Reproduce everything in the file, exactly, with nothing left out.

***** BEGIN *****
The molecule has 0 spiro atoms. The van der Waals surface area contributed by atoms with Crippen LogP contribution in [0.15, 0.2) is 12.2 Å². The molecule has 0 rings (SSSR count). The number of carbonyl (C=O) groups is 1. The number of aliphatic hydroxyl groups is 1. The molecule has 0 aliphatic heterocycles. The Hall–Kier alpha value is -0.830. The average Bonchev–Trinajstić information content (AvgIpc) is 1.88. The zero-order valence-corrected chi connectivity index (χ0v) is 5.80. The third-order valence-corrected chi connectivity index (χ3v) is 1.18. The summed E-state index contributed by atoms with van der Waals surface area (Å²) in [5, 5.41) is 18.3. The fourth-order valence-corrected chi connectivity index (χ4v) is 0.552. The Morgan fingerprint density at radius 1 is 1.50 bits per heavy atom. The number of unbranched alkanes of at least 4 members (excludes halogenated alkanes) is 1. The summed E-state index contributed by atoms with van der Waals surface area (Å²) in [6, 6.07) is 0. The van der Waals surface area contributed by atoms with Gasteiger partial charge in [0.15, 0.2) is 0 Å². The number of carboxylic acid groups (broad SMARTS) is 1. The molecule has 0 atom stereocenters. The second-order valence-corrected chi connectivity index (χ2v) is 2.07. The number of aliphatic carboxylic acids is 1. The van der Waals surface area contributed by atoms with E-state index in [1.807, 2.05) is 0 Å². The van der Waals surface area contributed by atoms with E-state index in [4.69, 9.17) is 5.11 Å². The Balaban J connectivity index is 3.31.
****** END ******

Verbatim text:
The molecule has 0 spiro atoms. The van der Waals surface area contributed by atoms with Crippen LogP contribution in [0.15, 0.2) is 12.2 Å². The molecule has 0 rings (SSSR count). The number of carbonyl (C=O) groups is 1. The number of aliphatic hydroxyl groups is 1. The molecule has 0 aliphatic heterocycles. The Hall–Kier alpha value is -0.830. The average Bonchev–Trinajstić information content (AvgIpc) is 1.88. The zero-order valence-corrected chi connectivity index (χ0v) is 5.80. The third-order valence-corrected chi connectivity index (χ3v) is 1.18. The summed E-state index contributed by atoms with van der Waals surface area (Å²) in [5, 5.41) is 18.3. The fourth-order valence-corrected chi connectivity index (χ4v) is 0.552. The Morgan fingerprint density at radius 1 is 1.50 bits per heavy atom. The number of unbranched alkanes of at least 4 members (excludes halogenated alkanes) is 1. The summed E-state index contributed by atoms with van der Waals surface area (Å²) in [6, 6.07) is 0. The van der Waals surface area contributed by atoms with Gasteiger partial charge in [0.15, 0.2) is 0 Å². The number of carboxylic acid groups (broad SMARTS) is 1. The molecule has 0 atom stereocenters. The second-order valence-corrected chi connectivity index (χ2v) is 2.07. The number of aliphatic carboxylic acids is 1. The van der Waals surface area contributed by atoms with E-state index in [1.807, 2.05) is 0 Å². The van der Waals surface area contributed by atoms with E-state index in [4.69, 9.17) is 5.11 Å². The Balaban J connectivity index is 3.31.